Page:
Coloradans Fight Gun-Control Laws

DENVER (CN) - Two witnesses Wednesday claimed there are flaws in gun control laws, in the third day of a federal trial testing the constitutionality of three gun-control bills in Colorado.
     Gov. John Hickenlooper signed the gun-control bills into law in March 2013. They include a ban on sale of large-capacity gun magazines and require universal background checks before a gun sale.
     The signing was a partisan effort, in a Legislature mostly controlled by Democrats at the time, to stem gun violence in a state that suffered mass murders at Columbine High School and in an Aurora movie theater.
     Two months later, dozens of individuals, nonprofits and for-profit organizations sued Hickenlooper, the Mesa County Board of County Commissioners and other governmental agencies. After much pretrial back and forth between, the plaintiff group was whittled down to 31 entities, including the nonprofit Colorado Outfitters, magazine manufacturer Magpul Industries, and the Colorado Farm Bureau.
     The plaintiffs claim the laws violate the Second and 14th Amendments and the Americans with Disabilities Act, and are unenforceable.
     Attorneys called several witnesses Wednesday, including Florida State professor and gun control expert Gary Kleck, and Colorado Farm Bureau Public Policy Coordinator Nicholas Colglazier.
     Kleck testified on his studies on gun control and defensive gun use. He said data show that crime rates dropped significantly since the 1990s and that one of the best ways to guard against injury during an attack a gun. He said some of the data used to support gun control is flawed.
     For instance, an FBI study on homicide does not count all homicides, Kleck said, only homicides that occur during the commission of another felony. It does not count someone using a gun to defend himself or herself. "It's not a count of all defensive homicides, just a subset," Kleck said. "It is based on what the cops knew at the time of the arrest."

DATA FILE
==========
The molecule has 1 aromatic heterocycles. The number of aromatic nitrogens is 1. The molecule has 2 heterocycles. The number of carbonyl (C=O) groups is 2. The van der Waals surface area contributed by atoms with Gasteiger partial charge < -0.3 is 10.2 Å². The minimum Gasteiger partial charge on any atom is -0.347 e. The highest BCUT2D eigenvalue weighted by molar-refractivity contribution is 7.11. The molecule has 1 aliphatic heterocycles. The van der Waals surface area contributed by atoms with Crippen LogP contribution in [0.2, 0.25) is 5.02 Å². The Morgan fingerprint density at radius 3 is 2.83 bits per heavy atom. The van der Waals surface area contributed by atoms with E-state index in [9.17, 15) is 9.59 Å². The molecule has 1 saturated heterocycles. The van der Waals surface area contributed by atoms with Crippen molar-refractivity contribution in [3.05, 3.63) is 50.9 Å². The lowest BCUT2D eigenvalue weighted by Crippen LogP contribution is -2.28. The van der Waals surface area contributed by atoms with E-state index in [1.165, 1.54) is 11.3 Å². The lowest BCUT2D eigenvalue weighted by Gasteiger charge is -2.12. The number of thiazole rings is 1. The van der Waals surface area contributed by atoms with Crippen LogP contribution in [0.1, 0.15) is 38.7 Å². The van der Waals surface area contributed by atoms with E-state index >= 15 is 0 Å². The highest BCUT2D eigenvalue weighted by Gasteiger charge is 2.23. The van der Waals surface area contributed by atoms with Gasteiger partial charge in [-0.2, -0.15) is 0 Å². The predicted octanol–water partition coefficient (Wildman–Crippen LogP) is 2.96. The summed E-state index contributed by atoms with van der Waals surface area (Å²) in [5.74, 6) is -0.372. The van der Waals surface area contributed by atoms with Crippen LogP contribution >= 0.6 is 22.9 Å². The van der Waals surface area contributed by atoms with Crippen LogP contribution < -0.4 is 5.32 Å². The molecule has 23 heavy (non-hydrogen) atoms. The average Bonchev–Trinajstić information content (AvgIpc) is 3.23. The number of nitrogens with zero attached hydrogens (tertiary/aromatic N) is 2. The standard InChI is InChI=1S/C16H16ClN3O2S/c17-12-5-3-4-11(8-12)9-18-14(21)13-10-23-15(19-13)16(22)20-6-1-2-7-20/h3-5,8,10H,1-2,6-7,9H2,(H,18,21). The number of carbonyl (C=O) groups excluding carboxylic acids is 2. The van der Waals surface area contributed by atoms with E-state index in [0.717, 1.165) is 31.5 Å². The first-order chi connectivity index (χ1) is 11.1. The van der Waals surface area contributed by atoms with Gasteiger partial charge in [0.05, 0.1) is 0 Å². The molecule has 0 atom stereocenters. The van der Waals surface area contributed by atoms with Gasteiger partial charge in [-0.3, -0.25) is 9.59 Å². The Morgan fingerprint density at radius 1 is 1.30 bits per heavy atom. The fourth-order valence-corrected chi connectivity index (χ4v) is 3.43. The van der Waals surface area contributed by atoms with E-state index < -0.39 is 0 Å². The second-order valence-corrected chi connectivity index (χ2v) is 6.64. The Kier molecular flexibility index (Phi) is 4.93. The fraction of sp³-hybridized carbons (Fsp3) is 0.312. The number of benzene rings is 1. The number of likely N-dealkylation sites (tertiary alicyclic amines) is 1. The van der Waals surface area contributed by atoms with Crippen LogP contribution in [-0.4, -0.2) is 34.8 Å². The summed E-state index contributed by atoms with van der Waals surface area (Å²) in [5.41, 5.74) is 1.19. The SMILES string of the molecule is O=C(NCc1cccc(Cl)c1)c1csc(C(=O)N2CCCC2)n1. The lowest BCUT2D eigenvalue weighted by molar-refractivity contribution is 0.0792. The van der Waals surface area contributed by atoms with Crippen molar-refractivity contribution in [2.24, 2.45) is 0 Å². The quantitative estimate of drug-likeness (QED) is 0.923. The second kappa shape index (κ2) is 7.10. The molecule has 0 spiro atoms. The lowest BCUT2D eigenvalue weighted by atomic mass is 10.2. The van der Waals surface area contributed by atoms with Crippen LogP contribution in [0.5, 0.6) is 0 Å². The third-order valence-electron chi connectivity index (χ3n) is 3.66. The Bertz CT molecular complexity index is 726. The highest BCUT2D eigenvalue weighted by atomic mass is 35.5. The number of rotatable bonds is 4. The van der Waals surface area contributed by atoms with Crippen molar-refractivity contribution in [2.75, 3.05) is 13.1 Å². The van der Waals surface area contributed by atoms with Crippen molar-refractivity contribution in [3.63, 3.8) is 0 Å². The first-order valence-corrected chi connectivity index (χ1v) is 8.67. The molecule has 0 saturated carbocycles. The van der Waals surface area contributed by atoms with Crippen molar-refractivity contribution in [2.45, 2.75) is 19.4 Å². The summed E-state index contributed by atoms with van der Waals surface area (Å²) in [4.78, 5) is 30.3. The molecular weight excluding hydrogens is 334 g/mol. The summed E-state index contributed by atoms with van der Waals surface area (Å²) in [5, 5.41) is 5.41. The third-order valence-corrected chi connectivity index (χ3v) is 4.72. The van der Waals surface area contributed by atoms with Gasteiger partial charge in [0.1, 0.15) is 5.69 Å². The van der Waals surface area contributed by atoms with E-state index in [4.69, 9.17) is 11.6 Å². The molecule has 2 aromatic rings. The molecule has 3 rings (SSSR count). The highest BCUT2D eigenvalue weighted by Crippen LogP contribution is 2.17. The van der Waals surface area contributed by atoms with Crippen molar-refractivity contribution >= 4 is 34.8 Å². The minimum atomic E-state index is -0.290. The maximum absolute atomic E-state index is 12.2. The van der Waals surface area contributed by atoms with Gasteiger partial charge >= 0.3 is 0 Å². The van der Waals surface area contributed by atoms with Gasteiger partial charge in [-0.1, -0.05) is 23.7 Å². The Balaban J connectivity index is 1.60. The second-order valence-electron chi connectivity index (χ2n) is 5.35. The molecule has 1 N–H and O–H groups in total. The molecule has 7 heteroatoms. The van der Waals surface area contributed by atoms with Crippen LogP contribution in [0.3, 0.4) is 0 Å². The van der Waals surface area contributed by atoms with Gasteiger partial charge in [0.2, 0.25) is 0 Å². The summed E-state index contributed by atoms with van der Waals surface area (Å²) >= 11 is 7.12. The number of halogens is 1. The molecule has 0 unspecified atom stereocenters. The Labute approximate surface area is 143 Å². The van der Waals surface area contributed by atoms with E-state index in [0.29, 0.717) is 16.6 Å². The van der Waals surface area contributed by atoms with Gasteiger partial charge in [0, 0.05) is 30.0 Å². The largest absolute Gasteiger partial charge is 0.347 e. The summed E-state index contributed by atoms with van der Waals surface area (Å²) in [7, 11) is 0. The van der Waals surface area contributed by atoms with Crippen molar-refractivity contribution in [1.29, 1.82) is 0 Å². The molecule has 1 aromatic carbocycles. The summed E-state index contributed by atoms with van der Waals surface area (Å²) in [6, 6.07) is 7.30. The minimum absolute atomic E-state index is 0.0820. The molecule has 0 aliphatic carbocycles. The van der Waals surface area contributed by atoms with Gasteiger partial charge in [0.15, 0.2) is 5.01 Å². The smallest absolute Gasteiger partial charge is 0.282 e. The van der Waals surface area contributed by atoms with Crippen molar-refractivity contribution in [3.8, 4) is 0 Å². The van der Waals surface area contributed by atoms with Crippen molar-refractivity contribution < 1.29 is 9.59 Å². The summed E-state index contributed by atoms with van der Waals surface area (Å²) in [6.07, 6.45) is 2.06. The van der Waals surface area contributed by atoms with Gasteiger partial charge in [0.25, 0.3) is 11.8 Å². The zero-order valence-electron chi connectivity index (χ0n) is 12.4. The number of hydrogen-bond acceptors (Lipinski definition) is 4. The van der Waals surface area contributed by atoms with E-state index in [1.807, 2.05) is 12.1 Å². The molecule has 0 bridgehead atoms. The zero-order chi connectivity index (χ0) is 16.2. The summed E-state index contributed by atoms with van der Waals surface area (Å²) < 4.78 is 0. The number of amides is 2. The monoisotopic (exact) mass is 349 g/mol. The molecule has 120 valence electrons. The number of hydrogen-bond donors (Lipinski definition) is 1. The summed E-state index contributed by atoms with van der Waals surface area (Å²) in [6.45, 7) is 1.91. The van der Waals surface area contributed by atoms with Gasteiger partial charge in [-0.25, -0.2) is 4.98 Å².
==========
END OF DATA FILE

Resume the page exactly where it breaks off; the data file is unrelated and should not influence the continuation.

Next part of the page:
Kleck claimed that when the Bureau of Alcohol, Tobacco, Firearms and Explosives surveyed agencies that traced where guns went after being turned in by police, most of the time they were not doing it. That made the trace data flawed.
     "You can't infer how guns got into criminals hands from trace data," he said.
     Defense attorneys tried to show that Kleck's research too might use unreliable sources.
     Kleck said he uses as many reliable sources as he can.
     Colglazier then took the stand to testify that the new gun regulations are a burden to Colorado's farm community.
     "Firearms are an integral part of the operation," Colglazier said.
     He said that when he worked on farms and orchards, his family used firearms for self-defense, defense of livestock and for hunting. He said he used guns against people interested in using the farm's fertilizer to make meth.
     Colglazier said that after the new laws were passed his group received an abnormal amount of calls from members who worried about how the regulations would affect their lives. One issue is the background checks and transfer of guns. Under one of the new laws, gun owners must go to a gun dealer to transfer their firearm to another person. Colglazier said many farmers live far away from gun dealers and it will make it harder to give a gun to someone else.
     "It will significantly burden farmers," he said.
     Defense attorneys asked Colglazier if he knew of anyone who had problems with background checks. He replied: "I don't know."
     Arguments continue Thursday and are to finish on April 11.